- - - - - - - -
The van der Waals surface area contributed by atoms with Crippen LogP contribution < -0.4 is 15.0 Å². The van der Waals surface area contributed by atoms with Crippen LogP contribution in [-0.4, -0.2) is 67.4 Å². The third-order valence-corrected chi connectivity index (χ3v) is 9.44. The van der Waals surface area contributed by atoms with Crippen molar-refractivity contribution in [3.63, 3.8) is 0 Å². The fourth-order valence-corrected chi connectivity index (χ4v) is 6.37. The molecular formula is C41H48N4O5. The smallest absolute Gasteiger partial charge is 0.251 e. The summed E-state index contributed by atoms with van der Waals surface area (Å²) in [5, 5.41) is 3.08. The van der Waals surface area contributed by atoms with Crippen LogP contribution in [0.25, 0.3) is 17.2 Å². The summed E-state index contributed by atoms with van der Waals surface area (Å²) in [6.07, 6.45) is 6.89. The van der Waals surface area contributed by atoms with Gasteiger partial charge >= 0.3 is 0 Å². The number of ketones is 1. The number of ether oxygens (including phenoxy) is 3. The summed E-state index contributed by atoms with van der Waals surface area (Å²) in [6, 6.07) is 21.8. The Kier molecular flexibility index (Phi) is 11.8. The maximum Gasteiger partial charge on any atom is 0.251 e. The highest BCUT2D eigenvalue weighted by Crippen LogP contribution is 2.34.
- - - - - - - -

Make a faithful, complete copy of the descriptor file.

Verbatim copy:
The van der Waals surface area contributed by atoms with Crippen LogP contribution < -0.4 is 15.0 Å². The van der Waals surface area contributed by atoms with Crippen LogP contribution in [-0.4, -0.2) is 67.4 Å². The third-order valence-corrected chi connectivity index (χ3v) is 9.44. The van der Waals surface area contributed by atoms with Crippen molar-refractivity contribution in [3.63, 3.8) is 0 Å². The fourth-order valence-corrected chi connectivity index (χ4v) is 6.37. The molecular formula is C41H48N4O5. The smallest absolute Gasteiger partial charge is 0.251 e. The summed E-state index contributed by atoms with van der Waals surface area (Å²) in [5, 5.41) is 3.08. The van der Waals surface area contributed by atoms with Crippen LogP contribution in [0.25, 0.3) is 17.2 Å². The summed E-state index contributed by atoms with van der Waals surface area (Å²) in [6.07, 6.45) is 6.89. The van der Waals surface area contributed by atoms with Gasteiger partial charge >= 0.3 is 0 Å². The number of ketones is 1. The number of ether oxygens (including phenoxy) is 3. The summed E-state index contributed by atoms with van der Waals surface area (Å²) in [6, 6.07) is 21.8. The Kier molecular flexibility index (Phi) is 11.8. The maximum Gasteiger partial charge on any atom is 0.251 e. The highest BCUT2D eigenvalue weighted by Crippen LogP contribution is 2.34.